Kent's semi-final featured a fine innings by Daniel Bell-Drummond, some underestimated bowling by Fred Klaassen and contributions to please the headline-writers from Darren Stevens. By now the crowd was warming up, a process that may possibly have been aided by alcohol consumption. One was reminded how much more fun T20 Blast Finals Day is at Edgbaston than it could possibly be at Lord's, a venue which, for all its attempts to connect with the kids, is still a ground for great occasions applauded by folk in their best clobber. The Hundred is missing a trick.
Charles Dickens would have loved Finals Day. He understood the appeal of popular entertainments very well and wrote about them in his journalism and novels. He would have taken one good look at the fancy dress, the dancing spectators and the heaving masses…and started making notes. For this is the one day in the cricket year when Mr. Bounderby makes common cause with Mr. Pickwick while Fagin's urchins scuttle around the Hollies Stand picking the pockets of giraffes and penguins. Indeed, some might argue it is a day when the spectators matter as much as the cricket they watch.
And unlike some previous years relatively few spectators left Edgbaston before the final was completed. This can be viewed as a shame because there was rather less obvious partisanship in evidence for an occasion and a format that often derive their strength from unashamed allegiance. (Some spectators from certain counties were wont to head home when their sides were knocked out.) But it can also be seen as a sign of strength in that people want to be a part of Finals Day even before they know which counties will be represented. They want to support the cricket and the cricketers and they will do so regardless. You do well not to find this encouraging. Even amid the booze and the music and ballyhoo, people do watch the games and applaud the players, never more ardently this evening than when Abell sprinted back to take the extraordinary catch that removed Joe Denly off Roelof van der Merwe; and never more appreciatively than when Jordan Cox and Matt Milnes combined to pull off perhaps the most stunning relay grab in the Blast's 19-year history.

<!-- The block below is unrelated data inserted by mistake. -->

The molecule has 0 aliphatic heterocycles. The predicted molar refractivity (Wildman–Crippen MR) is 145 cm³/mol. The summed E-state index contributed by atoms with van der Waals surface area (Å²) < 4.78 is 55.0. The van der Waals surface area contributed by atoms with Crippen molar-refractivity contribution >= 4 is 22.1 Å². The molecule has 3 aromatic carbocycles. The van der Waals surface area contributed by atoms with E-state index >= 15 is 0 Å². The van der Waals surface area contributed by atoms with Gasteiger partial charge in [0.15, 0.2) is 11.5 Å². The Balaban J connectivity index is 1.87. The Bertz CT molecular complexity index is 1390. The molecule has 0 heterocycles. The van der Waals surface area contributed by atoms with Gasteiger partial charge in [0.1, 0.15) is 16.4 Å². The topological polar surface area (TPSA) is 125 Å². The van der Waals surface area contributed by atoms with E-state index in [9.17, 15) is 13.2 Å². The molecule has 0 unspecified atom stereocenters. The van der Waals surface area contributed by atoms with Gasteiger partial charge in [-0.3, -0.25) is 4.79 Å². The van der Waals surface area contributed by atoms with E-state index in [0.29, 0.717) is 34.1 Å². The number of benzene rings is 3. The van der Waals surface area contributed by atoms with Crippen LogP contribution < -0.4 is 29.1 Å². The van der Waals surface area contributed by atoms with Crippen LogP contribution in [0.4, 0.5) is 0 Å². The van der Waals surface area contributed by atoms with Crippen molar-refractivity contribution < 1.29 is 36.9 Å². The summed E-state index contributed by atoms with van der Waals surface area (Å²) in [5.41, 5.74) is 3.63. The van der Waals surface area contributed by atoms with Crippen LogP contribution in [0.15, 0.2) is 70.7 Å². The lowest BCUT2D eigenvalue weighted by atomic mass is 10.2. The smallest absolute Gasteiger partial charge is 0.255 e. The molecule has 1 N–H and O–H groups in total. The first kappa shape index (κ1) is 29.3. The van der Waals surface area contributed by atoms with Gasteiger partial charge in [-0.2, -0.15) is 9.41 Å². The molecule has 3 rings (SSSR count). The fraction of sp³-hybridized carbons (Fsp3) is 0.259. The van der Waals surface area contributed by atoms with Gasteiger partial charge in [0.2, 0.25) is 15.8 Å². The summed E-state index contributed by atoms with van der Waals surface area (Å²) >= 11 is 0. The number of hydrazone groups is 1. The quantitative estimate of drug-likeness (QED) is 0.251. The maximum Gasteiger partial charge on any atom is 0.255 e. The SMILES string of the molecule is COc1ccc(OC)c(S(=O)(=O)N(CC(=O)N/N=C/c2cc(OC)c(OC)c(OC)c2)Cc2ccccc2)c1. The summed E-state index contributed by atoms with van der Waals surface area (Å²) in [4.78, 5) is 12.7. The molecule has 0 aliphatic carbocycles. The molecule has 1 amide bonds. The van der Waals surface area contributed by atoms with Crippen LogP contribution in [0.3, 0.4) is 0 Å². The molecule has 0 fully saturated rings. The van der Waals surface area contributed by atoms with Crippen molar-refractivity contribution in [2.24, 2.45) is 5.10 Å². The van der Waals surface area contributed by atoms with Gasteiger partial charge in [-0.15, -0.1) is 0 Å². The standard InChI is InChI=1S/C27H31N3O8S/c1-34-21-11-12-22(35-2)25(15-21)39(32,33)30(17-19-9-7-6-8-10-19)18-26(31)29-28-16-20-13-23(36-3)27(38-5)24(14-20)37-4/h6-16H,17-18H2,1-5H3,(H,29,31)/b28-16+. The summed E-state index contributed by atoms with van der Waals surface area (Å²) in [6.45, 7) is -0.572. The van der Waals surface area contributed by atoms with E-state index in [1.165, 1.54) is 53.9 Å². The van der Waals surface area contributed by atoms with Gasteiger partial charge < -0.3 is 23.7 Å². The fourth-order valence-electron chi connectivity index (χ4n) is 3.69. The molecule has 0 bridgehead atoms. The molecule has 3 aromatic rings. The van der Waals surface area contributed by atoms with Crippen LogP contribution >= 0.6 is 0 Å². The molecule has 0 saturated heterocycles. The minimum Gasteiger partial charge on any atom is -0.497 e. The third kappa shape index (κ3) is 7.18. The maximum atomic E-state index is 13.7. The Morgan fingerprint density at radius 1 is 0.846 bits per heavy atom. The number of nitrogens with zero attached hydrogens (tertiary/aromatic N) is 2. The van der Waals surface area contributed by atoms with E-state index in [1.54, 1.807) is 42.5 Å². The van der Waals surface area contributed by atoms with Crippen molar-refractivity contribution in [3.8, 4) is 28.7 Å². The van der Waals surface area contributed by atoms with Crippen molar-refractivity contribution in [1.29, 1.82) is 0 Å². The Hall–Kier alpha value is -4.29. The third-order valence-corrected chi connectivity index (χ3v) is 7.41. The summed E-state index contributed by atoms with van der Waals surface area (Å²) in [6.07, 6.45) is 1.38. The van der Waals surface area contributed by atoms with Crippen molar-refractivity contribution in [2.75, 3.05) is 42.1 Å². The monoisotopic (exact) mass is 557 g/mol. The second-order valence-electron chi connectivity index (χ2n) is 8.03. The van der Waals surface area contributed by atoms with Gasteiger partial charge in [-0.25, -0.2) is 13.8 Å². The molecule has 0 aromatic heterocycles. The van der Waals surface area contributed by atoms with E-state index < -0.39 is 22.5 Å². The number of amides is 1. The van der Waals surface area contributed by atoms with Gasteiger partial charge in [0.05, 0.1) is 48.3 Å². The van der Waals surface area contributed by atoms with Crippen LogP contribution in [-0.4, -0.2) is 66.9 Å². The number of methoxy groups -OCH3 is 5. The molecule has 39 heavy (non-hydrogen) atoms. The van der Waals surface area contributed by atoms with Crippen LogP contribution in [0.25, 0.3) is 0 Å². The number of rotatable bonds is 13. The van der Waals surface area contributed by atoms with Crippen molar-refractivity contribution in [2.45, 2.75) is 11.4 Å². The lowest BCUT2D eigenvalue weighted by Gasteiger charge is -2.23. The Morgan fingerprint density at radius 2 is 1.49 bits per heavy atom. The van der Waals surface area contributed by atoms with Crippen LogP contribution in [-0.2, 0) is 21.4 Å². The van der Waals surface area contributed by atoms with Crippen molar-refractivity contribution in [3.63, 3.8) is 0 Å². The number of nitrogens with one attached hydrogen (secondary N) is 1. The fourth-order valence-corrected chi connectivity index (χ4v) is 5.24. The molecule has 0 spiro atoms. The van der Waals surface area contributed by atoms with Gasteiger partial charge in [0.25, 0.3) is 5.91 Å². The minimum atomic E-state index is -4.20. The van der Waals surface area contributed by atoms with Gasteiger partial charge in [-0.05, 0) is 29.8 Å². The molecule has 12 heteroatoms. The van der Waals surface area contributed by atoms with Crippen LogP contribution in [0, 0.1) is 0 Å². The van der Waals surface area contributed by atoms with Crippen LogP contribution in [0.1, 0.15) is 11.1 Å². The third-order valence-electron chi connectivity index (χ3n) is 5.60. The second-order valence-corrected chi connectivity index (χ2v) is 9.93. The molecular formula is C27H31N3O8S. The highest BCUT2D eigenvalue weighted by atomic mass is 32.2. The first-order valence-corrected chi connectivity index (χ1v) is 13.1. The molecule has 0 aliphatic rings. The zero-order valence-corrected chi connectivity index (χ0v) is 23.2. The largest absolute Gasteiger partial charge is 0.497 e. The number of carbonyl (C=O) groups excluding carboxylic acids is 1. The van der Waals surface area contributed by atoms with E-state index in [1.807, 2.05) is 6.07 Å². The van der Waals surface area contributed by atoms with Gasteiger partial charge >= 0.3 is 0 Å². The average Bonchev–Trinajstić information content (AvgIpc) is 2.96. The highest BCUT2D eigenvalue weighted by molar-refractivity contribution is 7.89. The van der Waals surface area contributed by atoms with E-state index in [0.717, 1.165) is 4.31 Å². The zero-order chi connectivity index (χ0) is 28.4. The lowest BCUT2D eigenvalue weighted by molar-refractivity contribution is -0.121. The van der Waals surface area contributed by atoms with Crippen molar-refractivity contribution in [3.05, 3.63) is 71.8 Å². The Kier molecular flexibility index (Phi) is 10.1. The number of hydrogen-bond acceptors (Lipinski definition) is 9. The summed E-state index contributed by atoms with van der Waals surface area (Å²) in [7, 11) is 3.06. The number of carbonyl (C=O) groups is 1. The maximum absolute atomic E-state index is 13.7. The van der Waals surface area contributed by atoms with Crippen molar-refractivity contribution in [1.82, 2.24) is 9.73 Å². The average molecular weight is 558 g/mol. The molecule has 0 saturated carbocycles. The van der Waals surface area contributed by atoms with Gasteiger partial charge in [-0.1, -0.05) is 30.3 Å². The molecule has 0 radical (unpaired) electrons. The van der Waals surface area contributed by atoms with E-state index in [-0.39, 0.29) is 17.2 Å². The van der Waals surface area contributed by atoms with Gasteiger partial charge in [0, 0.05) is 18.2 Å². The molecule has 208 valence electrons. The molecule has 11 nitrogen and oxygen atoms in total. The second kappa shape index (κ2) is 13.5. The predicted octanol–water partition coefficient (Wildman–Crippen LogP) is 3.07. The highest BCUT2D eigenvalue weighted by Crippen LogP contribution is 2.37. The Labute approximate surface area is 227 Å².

And yes, they remember last year. They will never forget it.
Finals Day in 2020 was the wettest in British meteorological history but by far its most dismal feature was the absence of a crowd. When one hears the babble of conversation in the sixth innings of this day as people wonder if Somerset can chase down 168 and when one sees the enormous congas begin in the Hollies Stand, it is difficult to credit we coped with games utterly devoid of atmosphere.
But no one could doubt the intensity of the mood at Edgbaston this evening as we entered the last ten overs of the Blast season. Almost every break in overs was punctuated by a chorus: The Human League; Jeff Beck; Toto; The Proclaimers; Bryan Adams; and Neil Diamond, writer of the short-form game's national anthem.
And now the cricket has ended and it is Kent's players who are smiling and looking forward to a good night in Birmingham. Somerset's players are standing around in the manner of runners-up and wishing all the presentations could be over so they can go home. The groundstaff are rolling some pitches and mowing others. The stadium will need tidying as well for this has been a marvellous party and there is one helluva clean-up needed before Warwickshire try to win the County Championship on Tuesday. And no one is calling Edgbaston the Garden of Eden this Saturday evening. At least, I don't think they are. Actually, don't even hope.

Paul Edwards is a freelance cricket writer. He has written for the Times, ESPNcricinfo, Wisden, Southport Visiter and other publications